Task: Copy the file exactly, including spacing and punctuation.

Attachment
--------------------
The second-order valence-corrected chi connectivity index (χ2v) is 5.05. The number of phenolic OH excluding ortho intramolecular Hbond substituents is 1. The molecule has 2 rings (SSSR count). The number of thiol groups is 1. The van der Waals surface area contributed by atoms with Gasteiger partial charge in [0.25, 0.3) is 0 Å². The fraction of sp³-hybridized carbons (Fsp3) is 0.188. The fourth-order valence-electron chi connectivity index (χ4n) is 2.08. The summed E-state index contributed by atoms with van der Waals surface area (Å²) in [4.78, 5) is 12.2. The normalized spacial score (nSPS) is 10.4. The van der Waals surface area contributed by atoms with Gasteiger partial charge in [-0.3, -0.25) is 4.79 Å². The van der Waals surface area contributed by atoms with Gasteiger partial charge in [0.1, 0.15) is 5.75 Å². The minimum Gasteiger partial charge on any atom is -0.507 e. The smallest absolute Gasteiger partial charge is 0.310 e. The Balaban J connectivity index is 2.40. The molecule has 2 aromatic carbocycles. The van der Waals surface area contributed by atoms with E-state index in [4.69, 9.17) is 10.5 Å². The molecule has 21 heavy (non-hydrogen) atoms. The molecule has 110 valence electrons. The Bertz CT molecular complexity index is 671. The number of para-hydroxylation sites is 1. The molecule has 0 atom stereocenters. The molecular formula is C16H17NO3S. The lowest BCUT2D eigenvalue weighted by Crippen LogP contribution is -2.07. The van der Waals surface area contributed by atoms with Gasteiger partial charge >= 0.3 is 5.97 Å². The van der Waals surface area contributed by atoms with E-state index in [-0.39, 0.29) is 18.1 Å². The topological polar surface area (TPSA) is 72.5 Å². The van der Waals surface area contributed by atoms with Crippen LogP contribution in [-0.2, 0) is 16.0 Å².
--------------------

The second-order valence-corrected chi connectivity index (χ2v) is 5.05. The number of phenolic OH excluding ortho intramolecular Hbond substituents is 1. The molecule has 2 rings (SSSR count). The number of thiol groups is 1. The van der Waals surface area contributed by atoms with Gasteiger partial charge in [0.25, 0.3) is 0 Å². The fraction of sp³-hybridized carbons (Fsp3) is 0.188. The fourth-order valence-electron chi connectivity index (χ4n) is 2.08. The summed E-state index contributed by atoms with van der Waals surface area (Å²) in [4.78, 5) is 12.2. The normalized spacial score (nSPS) is 10.4. The van der Waals surface area contributed by atoms with Gasteiger partial charge in [-0.3, -0.25) is 4.79 Å². The van der Waals surface area contributed by atoms with Gasteiger partial charge in [0.1, 0.15) is 5.75 Å². The minimum Gasteiger partial charge on any atom is -0.507 e. The smallest absolute Gasteiger partial charge is 0.310 e. The Balaban J connectivity index is 2.40. The molecule has 2 aromatic carbocycles. The van der Waals surface area contributed by atoms with E-state index in [4.69, 9.17) is 10.5 Å². The molecule has 21 heavy (non-hydrogen) atoms. The molecule has 110 valence electrons. The Bertz CT molecular complexity index is 671. The number of para-hydroxylation sites is 1. The molecule has 0 atom stereocenters. The molecular formula is C16H17NO3S. The lowest BCUT2D eigenvalue weighted by Crippen LogP contribution is -2.07. The van der Waals surface area contributed by atoms with Gasteiger partial charge >= 0.3 is 5.97 Å². The van der Waals surface area contributed by atoms with E-state index in [-0.39, 0.29) is 18.1 Å². The topological polar surface area (TPSA) is 72.5 Å². The van der Waals surface area contributed by atoms with Crippen LogP contribution in [-0.2, 0) is 16.0 Å².